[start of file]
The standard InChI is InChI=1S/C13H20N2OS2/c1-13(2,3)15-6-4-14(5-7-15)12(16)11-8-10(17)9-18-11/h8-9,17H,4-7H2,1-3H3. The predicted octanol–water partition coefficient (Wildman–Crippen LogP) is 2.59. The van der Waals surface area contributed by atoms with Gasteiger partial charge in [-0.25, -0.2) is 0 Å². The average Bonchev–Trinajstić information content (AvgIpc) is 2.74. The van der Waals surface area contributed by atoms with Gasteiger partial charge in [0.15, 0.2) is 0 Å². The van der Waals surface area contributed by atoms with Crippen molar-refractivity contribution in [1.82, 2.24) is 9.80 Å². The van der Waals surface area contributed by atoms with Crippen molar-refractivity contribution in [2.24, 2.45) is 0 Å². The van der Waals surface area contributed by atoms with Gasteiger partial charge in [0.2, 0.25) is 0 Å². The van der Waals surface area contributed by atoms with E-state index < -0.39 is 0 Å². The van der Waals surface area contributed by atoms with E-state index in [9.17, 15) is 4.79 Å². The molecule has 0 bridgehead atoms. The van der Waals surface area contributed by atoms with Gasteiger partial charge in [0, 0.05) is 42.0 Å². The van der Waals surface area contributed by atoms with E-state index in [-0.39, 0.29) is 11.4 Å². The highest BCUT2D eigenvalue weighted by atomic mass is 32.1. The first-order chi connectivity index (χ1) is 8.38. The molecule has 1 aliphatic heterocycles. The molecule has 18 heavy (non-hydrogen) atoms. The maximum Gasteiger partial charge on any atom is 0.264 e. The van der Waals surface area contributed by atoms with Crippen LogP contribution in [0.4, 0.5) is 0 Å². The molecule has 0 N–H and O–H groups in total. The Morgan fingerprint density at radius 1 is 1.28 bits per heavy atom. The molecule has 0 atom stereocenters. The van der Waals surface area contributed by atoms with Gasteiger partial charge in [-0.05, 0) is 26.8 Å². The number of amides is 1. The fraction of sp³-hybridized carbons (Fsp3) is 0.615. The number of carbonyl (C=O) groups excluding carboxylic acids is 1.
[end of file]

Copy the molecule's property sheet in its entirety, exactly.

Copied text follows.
The standard InChI is InChI=1S/C13H20N2OS2/c1-13(2,3)15-6-4-14(5-7-15)12(16)11-8-10(17)9-18-11/h8-9,17H,4-7H2,1-3H3. The predicted octanol–water partition coefficient (Wildman–Crippen LogP) is 2.59. The van der Waals surface area contributed by atoms with Gasteiger partial charge in [-0.25, -0.2) is 0 Å². The average Bonchev–Trinajstić information content (AvgIpc) is 2.74. The van der Waals surface area contributed by atoms with Gasteiger partial charge in [0.15, 0.2) is 0 Å². The van der Waals surface area contributed by atoms with Crippen molar-refractivity contribution in [1.82, 2.24) is 9.80 Å². The van der Waals surface area contributed by atoms with Crippen molar-refractivity contribution in [2.24, 2.45) is 0 Å². The van der Waals surface area contributed by atoms with Gasteiger partial charge in [0.2, 0.25) is 0 Å². The van der Waals surface area contributed by atoms with E-state index < -0.39 is 0 Å². The van der Waals surface area contributed by atoms with E-state index in [9.17, 15) is 4.79 Å². The molecule has 0 bridgehead atoms. The van der Waals surface area contributed by atoms with Gasteiger partial charge in [0, 0.05) is 42.0 Å². The van der Waals surface area contributed by atoms with E-state index in [-0.39, 0.29) is 11.4 Å². The highest BCUT2D eigenvalue weighted by atomic mass is 32.1. The first-order chi connectivity index (χ1) is 8.38. The molecule has 1 aliphatic heterocycles. The molecule has 18 heavy (non-hydrogen) atoms. The maximum Gasteiger partial charge on any atom is 0.264 e. The van der Waals surface area contributed by atoms with Crippen LogP contribution in [0.4, 0.5) is 0 Å². The molecule has 0 N–H and O–H groups in total. The Morgan fingerprint density at radius 1 is 1.28 bits per heavy atom. The molecule has 0 atom stereocenters. The van der Waals surface area contributed by atoms with Gasteiger partial charge in [-0.05, 0) is 26.8 Å². The number of amides is 1. The fraction of sp³-hybridized carbons (Fsp3) is 0.615. The number of carbonyl (C=O) groups excluding carboxylic acids is 1.